When buying a brand new car; someone, either a friend or family member would probably have said this to you. “Never buy the first year production of any car. That is when all the problems and issues not found during pre-production testing tend to appear.”
The above mentioned remark is probably true because this type of problem is currently plaguing Toyota and Subaru. Both Japanese automakers are currently grappling with reports of rough idling and engine stalling issues for the Subaru BRZ and Scion FR-S sports coupe.
Early owners of both models in the States are facing the above mentioned issues which are said to be related to the ECU programming. Both companies have their version to these issues. According to Toyota, the Scion FR-S (the equivalent to the Toyota 86 except for some minor differences) has a faulty connection between the ECU and the engine itself.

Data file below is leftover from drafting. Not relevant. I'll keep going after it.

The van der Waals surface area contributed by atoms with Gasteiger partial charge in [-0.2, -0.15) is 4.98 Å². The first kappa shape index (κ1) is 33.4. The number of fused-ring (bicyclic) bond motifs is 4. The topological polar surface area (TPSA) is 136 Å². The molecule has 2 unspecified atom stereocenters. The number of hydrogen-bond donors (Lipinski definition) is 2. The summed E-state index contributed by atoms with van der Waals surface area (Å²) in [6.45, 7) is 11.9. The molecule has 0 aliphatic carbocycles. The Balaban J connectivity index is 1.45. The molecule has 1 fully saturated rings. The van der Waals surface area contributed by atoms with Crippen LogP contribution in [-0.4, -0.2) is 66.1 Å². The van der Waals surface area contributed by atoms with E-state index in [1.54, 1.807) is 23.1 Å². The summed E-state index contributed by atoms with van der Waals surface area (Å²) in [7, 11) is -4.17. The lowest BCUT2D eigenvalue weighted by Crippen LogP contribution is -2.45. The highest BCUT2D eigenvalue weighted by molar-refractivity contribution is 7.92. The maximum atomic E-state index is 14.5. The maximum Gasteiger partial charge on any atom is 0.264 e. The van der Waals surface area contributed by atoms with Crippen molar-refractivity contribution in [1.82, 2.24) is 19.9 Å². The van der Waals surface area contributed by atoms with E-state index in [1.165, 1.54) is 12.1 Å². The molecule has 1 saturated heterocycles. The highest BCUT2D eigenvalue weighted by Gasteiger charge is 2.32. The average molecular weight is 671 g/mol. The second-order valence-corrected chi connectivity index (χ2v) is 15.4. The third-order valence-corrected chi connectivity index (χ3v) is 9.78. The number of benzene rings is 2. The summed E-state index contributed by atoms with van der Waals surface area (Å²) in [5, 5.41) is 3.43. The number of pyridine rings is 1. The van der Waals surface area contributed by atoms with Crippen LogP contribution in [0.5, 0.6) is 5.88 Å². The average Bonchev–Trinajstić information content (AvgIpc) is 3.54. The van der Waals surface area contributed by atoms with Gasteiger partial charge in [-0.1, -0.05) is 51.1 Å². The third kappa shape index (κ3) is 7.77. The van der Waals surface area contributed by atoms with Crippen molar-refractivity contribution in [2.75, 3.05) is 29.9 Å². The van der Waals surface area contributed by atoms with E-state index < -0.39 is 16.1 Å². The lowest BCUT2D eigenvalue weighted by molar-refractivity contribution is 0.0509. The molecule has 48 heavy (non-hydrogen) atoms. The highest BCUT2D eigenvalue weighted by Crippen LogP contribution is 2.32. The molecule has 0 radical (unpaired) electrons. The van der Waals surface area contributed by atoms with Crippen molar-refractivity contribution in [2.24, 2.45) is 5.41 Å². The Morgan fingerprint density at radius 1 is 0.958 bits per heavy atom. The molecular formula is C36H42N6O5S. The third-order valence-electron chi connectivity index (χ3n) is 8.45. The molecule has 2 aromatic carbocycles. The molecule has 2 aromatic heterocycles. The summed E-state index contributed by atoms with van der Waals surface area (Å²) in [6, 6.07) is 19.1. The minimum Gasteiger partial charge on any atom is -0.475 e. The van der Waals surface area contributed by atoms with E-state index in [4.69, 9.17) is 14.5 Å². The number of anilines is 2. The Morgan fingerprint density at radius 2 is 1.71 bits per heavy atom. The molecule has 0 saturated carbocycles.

When the problem occurs, the ECU will give out error codes which results in the rough idling and/or stalling issues. Toyota also has claimed that the FR-S ECU settings will freeze after the first 160km and the automaker has offered two solutions to rectify the problems.
If the car has less than a hundred miles on it, the ECU will be re-flashed and if it has covered more than one hundred miles then the automaker will replace the ECU with a new one.
However, Subaru has a different version to these issues. Subaru has strongly agreed that the problems lie with the connection between the ECU and the engine but they believe that mileage has got nothing to do with it. And so, Subaru is only offering an ECU re-flash for BRZ owners who encounter these problems.
Owners of affected cars are not really satisfied with the solutions pertaining to the problems. On fan site, FT86club, there are over 100 registered complaints about the problem. Some have mentioned that even after an ECU fix, the problem still persists while others mention that mechanical components such as cam gears and cam shaft bearings are being replaced by dealers in order to fix the issues.
Whatever the issue is, both Toyota and Subaru declined to reveal how many cars are affected or whether does this issue affects only those being sold in the United States.
Photo credit: Net Car Show
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